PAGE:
The 18th-century Royal Palace at Caserta with the Park, the Aqueduct of Vanvitelli, and the San Leucio Complex were inscribed as a UNESCO World Heritage site in 1997.
Short History of the Royal Palace of Caserta
King Charles VII Bourbon of Naples (later known as King Carlos III of Spain) was envious of the Palace of Versailles and wanted to build something bigger and better. The king commissioned Luigi Vanvitelli to construct what would become the largest palace constructed in Europe during the 18th century.
King Charles laid the foundation stone for the Reggia di Caserta on 20 January 1752 as part of his 36th birthday celebration. The estate’s inland location, far from the sea and Mount Vesuvius, would also ensure the palace was at a safe distance from volcanic explosions and invaders from the sea.
According to architectural historian Robin L. Thomas, slave labor was used at the Reggia di Caserta and “most of the slaves employed there were Muslim corsairs who had been captured at sea, and they were caught up in long-standing political and religious conflicts between the Two Sicilies and the Maghreb states.”
Reggia di Caserta was inaugurated in 1774, one year after Vanvitelli’s death. But the entire complex — including palace, park, and gardens — was not completed until 1845.
Reggia di Caserta: By the Numbers
- The Royal Palace of Caserta has an area of 47,000 square meters and a height of 42 meters.
- The palace contains 1,200 rooms over five stories. It contains a large library and a theater.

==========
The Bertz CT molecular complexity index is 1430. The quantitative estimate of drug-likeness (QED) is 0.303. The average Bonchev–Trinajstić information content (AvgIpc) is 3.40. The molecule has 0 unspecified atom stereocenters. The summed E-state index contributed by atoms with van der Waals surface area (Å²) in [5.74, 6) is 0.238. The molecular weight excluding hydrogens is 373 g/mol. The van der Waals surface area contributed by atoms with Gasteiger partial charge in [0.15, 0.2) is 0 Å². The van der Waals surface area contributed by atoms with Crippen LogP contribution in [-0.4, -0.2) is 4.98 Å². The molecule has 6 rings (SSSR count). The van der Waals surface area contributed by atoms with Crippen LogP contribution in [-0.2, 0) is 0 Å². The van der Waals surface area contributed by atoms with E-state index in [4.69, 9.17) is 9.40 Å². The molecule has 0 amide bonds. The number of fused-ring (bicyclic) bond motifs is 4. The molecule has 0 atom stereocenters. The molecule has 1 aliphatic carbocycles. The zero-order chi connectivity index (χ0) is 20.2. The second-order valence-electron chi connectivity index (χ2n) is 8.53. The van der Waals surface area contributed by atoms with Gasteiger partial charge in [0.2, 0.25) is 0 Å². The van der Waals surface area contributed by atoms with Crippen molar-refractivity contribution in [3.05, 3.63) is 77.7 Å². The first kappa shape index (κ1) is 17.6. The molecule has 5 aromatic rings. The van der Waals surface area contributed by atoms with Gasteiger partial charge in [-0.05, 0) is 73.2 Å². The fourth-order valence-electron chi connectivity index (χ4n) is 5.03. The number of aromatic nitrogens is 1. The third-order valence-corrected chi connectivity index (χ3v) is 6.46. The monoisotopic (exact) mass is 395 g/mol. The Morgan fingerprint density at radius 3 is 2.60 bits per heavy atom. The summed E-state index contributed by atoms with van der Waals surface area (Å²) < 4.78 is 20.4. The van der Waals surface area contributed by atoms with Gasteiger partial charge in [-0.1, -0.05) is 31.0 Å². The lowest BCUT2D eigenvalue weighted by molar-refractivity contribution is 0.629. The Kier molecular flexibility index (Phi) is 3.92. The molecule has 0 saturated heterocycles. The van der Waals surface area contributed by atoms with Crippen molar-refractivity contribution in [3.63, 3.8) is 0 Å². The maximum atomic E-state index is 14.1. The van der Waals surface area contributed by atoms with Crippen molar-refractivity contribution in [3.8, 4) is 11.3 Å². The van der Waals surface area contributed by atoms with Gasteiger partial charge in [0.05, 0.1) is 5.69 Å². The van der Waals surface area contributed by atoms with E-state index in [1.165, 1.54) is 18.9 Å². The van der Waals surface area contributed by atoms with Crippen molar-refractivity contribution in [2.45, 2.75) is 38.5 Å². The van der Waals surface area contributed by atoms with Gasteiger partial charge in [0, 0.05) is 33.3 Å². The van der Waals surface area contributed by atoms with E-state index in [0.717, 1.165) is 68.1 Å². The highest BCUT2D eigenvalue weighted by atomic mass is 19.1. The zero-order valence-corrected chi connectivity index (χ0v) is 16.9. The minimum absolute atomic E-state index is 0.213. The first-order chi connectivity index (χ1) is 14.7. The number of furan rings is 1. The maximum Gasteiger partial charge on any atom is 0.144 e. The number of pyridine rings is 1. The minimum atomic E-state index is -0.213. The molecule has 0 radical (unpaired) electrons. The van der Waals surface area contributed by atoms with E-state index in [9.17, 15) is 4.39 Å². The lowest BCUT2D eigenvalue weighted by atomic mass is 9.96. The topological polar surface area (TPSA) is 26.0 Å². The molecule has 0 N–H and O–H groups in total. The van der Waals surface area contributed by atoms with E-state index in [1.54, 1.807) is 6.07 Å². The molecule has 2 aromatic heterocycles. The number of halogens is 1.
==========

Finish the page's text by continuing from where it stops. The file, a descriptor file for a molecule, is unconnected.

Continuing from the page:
- There are 1,742 windows.
- The Royal Park extends for 3 km and covers an area of 120 hectares.
Short History of Luigi Vanvitelli
Luigi Vanvitelli, also known as Lodewijk von Wittel, was born in Naples in 1700. His father was Dutch landscape artist Caspar Van Wittel (aka Gaspare Vanvitelli), whose vedute paintings of Rome and Venice inspired Canaletto and helped popularize landscape and cityscape paintings of Italy.
Before Luigi Vanvitelli was commissioned to design the Royal Palace at Caserta, he worked with Nicola Salvi, the architect of the Trevi Fountain.
Vanvitelli also designed the pentagonal Lazzaretto of Ancona, a quarantine station known as the Mole Vanvitelliana. La Mole is now connected to mainland Ancona via three bridges and is used as an arts space.
Luigi Vanvitelli died in Caserta in 1773 before he could see his design to completion. His son Carlo helped continue the project.